A big reason for the expense? Stricter ozone regulations means factories and power plants have to install scrubbers and other technologies on smokestacks to reduce the chemicals put into the air. Scrubbers can cost tens of millions of dollars, and each degree that the ozone standard is lowered, the costs pile up.
But McCarthy said she’s confident the new rule will not be overly burdensome, and the agency “is giving states plenty of time” to meet the standard by 2025.
“The science clearly tells us that 75 ppb is not adequately protecting public health,” McCarthy said.
As for predictions that large numbers of counties across the country won’t be able to meet the goals, McCarthy said, “We can’t tell you the number exactly, but we’ve looked at modeling this issue.”
She added that EPA projections say just 14 counties outside of California will be out of attainment by 2025.
“Ultimately, the existing level of 75 [ppb] was adequate,” Kish said. “Some communities haven’t even met the 75 limit. One of the things elected officials around the country have said is, why not wait until we meet the existing limit, which we’ve been working hard on?”
George Heartwell, the mayor of Grand Rapids, Michigan, appeared on the conference call with McCarthy in support of lowering the ozone level to 70 ppb.
“I’m confident in the time allowed in this new rule we’ll be able to meet the new standard,” Heartwell said. “I strongly believe the crisis of global warming and its effects on the environment provide us with moral imperatives. We must be good stewards.”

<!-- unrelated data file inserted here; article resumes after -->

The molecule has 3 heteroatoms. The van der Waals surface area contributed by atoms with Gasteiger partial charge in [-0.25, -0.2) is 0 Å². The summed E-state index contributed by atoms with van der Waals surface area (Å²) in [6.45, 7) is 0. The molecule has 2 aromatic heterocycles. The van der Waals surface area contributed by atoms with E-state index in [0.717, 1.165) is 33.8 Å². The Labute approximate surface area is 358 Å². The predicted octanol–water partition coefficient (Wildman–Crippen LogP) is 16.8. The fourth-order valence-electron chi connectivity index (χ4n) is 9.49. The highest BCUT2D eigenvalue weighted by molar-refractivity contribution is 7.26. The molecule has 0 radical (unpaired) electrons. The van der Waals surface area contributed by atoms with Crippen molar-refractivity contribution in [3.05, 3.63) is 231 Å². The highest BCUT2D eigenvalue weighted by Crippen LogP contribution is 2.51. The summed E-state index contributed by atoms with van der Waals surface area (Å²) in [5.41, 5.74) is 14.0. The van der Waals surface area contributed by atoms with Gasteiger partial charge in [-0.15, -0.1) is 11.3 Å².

But other elected officials have pushed back at the EPA—even those who are usually supportive of the Obama administration.
Last month, Colorado’s top two Democrats—Gov. John Hickenlooper and U.S. Sen. Michael Bennet—said they were “deeply concerned” whether the Rocky Mountain State could afford to make the changes needed and echoed complaints from other high-altitude states such as New Mexico that stricter ozone standards hurt them more than states closer to sea level.
“Because of pollution that’s coming in from other Western states, from across the globe, from across wildfires in the West, we have significant parts of our state that would be non-attainment zones from the very beginning of the law,” Bennet said. “That doesn’t make any sense, it’s not going to work.”
“These are always difficult decisions,” McCarthy said. “What the Clean Air Act tells me to do is to make my best judgment based on the science … It should be no less than what I need to do and no more. In the end it’s a judgment call by the (EPA) administrator … I realized how serious this decision is. I did not base it on a popularity contest.”
When will the new rule go into effect? The EPA will designate areas in 2017. Those that don’t attain 70 ppb will have from 2020 to 2037 to meet the standard, with the deadlines varying based on the severity of their ozone pollution.
“For me, what does this mean for foregone investment?” Kish said. “People who might invest in something or want to expand something. It’s going to limit opportunities that would have otherwise been there. The hidden costs of this is often what’s hardest to determine but … they’re real, they’re palpable. People make business decisions based on this.”
Originally published in Watchdog.org.